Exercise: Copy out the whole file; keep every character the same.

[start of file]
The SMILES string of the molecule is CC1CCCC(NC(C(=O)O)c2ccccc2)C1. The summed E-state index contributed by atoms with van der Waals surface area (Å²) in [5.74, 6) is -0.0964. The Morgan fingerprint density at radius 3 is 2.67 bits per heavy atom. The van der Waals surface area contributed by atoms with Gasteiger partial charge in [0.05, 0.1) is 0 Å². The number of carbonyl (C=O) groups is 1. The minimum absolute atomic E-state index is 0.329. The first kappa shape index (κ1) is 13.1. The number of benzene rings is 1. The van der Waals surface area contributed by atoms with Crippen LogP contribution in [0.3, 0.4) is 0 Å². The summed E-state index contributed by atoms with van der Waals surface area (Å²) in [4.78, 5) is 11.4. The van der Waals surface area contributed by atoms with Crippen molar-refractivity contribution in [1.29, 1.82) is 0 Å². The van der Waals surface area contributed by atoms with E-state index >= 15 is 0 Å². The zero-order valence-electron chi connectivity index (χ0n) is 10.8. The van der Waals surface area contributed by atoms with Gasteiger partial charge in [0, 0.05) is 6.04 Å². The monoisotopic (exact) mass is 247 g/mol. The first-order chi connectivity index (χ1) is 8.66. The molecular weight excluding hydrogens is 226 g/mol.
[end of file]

The SMILES string of the molecule is CC1CCCC(NC(C(=O)O)c2ccccc2)C1. The summed E-state index contributed by atoms with van der Waals surface area (Å²) in [5.74, 6) is -0.0964. The Morgan fingerprint density at radius 3 is 2.67 bits per heavy atom. The van der Waals surface area contributed by atoms with Gasteiger partial charge in [0.05, 0.1) is 0 Å². The number of carbonyl (C=O) groups is 1. The minimum absolute atomic E-state index is 0.329. The first kappa shape index (κ1) is 13.1. The number of benzene rings is 1. The van der Waals surface area contributed by atoms with Crippen LogP contribution in [0.3, 0.4) is 0 Å². The summed E-state index contributed by atoms with van der Waals surface area (Å²) in [4.78, 5) is 11.4. The van der Waals surface area contributed by atoms with Crippen molar-refractivity contribution in [1.29, 1.82) is 0 Å². The van der Waals surface area contributed by atoms with E-state index >= 15 is 0 Å². The zero-order valence-electron chi connectivity index (χ0n) is 10.8. The van der Waals surface area contributed by atoms with Gasteiger partial charge in [0, 0.05) is 6.04 Å². The monoisotopic (exact) mass is 247 g/mol. The first-order chi connectivity index (χ1) is 8.66. The molecular weight excluding hydrogens is 226 g/mol.